Fallout 4 Comparison: Bunker Hill In Real Life v. In-Game

A few months ago, I took a new job that had my family and I relocate from Balitmore to Boston. Getting settled into the new gig, and getting settled into the new home routine have both contributed to my lack of time to wrtie, here.

We arrived just in time for the notorious Boston winter. We also arrived just in time for the release of Fallout 4, which takes place in a fictionalized version of Boston some 250 years in the future. The apartment we're renting is only a few hundred feet from the historic Bunker Hill Monument, which in-game, has become a refuge for traders retired from travling the wasteland of the post-apocolyptic Commonwealth.

This morning, the sun was out and I had a little time to take some pictures of Bunker Hill for a comparison with its in-game representation.

Fixing Forza 5

Dan Greenwalt, Creative Director on Forza Motorsport 5:

Well, it's hard to say with the XP boost, because that was an experiment just seeing whether people are interested are not. It's not meant to be something that you're meant to do. Right now we're looking at whether people are using it or not. If they're not using it, we'll remove it, if they are using it we won't remove it. The work's already done to put it in, and we're experimenting - we didn't expect people were going to take it as a statement. That's something... I understand how people took it. Most of us were just surprised that people were up in arms. I'm not blaming people, and I want to be clear on that. I'm just saying that wasn't our intention going in, and so it was surprising to us.

It's interesting, to me, to read this article. By and large, I see FM5 as a huge success and a blast to play. I understand the design decisions Turn 10 has made, and I think it works. I've used to XP Boost, myself, as a quick way to gain levels. I understand that adding a way to use real-world currency to purchase cars makes the game more fun to people who don't want to spend hours and hours grinding out wins to earn enough credits for one car.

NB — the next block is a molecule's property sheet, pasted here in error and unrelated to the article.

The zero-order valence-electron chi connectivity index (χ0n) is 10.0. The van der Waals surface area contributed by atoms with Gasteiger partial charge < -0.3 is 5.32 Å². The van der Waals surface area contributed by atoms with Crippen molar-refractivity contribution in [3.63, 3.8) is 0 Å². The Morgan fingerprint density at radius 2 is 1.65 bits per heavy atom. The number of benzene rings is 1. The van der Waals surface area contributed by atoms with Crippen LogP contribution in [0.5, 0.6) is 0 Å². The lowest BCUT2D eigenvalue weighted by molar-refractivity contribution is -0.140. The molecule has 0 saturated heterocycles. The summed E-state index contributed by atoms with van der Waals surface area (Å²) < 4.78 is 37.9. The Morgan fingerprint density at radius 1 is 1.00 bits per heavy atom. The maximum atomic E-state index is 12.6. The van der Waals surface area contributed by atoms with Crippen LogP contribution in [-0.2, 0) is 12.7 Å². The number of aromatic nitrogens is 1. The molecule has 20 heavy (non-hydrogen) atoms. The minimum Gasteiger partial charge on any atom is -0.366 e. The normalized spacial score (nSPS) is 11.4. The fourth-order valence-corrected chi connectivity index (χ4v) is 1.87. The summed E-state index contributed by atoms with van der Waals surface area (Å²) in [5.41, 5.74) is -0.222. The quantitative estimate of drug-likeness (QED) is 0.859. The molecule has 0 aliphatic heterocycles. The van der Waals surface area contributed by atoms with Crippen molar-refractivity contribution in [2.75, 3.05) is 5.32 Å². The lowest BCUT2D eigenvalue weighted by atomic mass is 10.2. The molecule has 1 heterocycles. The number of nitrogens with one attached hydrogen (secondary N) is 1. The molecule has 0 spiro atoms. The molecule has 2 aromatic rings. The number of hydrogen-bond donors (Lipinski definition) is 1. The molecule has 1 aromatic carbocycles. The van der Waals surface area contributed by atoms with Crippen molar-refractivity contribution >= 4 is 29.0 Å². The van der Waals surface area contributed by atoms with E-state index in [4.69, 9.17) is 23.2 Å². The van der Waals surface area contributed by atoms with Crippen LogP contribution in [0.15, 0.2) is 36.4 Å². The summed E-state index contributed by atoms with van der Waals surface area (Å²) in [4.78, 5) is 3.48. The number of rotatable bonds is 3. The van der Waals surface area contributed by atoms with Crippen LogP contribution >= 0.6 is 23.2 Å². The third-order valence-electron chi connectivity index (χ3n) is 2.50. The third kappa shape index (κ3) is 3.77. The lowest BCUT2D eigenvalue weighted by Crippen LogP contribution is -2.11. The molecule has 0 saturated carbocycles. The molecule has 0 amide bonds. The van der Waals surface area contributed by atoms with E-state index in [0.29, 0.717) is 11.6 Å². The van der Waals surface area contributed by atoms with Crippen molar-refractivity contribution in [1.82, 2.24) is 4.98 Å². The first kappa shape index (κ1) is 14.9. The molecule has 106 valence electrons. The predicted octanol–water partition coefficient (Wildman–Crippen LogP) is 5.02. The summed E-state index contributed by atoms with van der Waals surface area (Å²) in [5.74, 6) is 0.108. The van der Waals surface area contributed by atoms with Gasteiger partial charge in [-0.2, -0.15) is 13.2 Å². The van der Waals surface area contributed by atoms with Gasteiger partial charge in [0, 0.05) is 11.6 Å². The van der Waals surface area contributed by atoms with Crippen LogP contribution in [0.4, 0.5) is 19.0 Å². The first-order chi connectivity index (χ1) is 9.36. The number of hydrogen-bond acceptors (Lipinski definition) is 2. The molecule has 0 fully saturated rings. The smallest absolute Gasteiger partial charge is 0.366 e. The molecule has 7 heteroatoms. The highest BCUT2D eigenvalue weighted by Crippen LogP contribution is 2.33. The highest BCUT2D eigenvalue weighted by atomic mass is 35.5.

Maybe it's a function of growing up. I don't have the time to invest in games that I had ten or fifteen years ago, and when I do play games, I really want to get the most out of my time, so I see the value in how Turn 10 designed the systems. I'm certainly not a "hardcore" gamer, so I might not be in the demographic that feels hurt by this.

Obviously, I'm a fan of the game. There's a lot to love. But, maybe nothing more than the ablity Turn 10 has to iterate and experiment with a game that's in production. It's wonderful.

Born Slippy: the Making of Star Fox

Damien McFerran's 20-year retrospective on the making of StarFox. This quote from Jez San, about working with Shigeru Miyamoto, jumped out at me:

"It was amazing to see the way he worked," says San. "He didn't design games up front, like western game designers would do. He had ideas and liked to play, refine and evolve. He especially liked to iterate - he did a lot of trial and error. It really felt like he would be flying by the seat of his pants much the time. It was occasionally frustrating, because you couldn't schedule the project in advance. You couldn't know how much effort or man-hours were required for any specific feature or element because he didn't really plan in any great detail. He seemed to do everything by what feels right, which means it has to be pretty much fully built before he could evaluate how much fun it was - and then he'd tell you to change this or change that, and so on."

I doubt that anyone who has ever played a Miyamoto game would be surprised that he relentlessly iterates.